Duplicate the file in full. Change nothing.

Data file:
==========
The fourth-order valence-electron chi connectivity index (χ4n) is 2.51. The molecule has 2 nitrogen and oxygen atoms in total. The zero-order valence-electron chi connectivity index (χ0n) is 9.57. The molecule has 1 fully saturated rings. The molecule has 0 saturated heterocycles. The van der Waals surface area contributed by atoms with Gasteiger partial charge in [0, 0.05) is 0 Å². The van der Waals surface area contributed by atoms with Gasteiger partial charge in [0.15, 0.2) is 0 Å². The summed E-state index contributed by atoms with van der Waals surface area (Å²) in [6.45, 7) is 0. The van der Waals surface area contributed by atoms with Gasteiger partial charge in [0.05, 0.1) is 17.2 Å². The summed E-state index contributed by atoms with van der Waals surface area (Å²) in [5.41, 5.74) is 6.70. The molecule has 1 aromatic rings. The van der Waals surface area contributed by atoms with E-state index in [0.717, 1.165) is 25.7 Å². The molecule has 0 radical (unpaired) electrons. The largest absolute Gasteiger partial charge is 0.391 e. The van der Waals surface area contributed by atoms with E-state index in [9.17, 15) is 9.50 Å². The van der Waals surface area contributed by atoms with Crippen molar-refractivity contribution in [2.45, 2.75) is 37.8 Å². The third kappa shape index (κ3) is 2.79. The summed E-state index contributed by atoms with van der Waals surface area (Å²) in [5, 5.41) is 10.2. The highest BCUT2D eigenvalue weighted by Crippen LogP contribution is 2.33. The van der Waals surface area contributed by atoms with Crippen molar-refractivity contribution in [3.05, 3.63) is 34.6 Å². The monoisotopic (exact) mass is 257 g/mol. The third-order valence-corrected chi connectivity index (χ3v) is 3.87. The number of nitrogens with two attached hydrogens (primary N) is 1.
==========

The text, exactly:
The fourth-order valence-electron chi connectivity index (χ4n) is 2.51. The molecule has 2 nitrogen and oxygen atoms in total. The zero-order valence-electron chi connectivity index (χ0n) is 9.57. The molecule has 1 fully saturated rings. The molecule has 0 saturated heterocycles. The van der Waals surface area contributed by atoms with Gasteiger partial charge in [0, 0.05) is 0 Å². The van der Waals surface area contributed by atoms with Gasteiger partial charge in [0.15, 0.2) is 0 Å². The summed E-state index contributed by atoms with van der Waals surface area (Å²) in [6.45, 7) is 0. The van der Waals surface area contributed by atoms with Gasteiger partial charge in [0.05, 0.1) is 17.2 Å². The summed E-state index contributed by atoms with van der Waals surface area (Å²) in [5.41, 5.74) is 6.70. The molecule has 1 aromatic rings. The van der Waals surface area contributed by atoms with E-state index in [0.717, 1.165) is 25.7 Å². The molecule has 0 radical (unpaired) electrons. The largest absolute Gasteiger partial charge is 0.391 e. The van der Waals surface area contributed by atoms with E-state index in [9.17, 15) is 9.50 Å². The van der Waals surface area contributed by atoms with Crippen molar-refractivity contribution in [2.45, 2.75) is 37.8 Å². The third kappa shape index (κ3) is 2.79. The summed E-state index contributed by atoms with van der Waals surface area (Å²) in [5, 5.41) is 10.2. The highest BCUT2D eigenvalue weighted by Crippen LogP contribution is 2.33. The van der Waals surface area contributed by atoms with Crippen molar-refractivity contribution in [3.05, 3.63) is 34.6 Å². The monoisotopic (exact) mass is 257 g/mol. The third-order valence-corrected chi connectivity index (χ3v) is 3.87. The number of nitrogens with two attached hydrogens (primary N) is 1.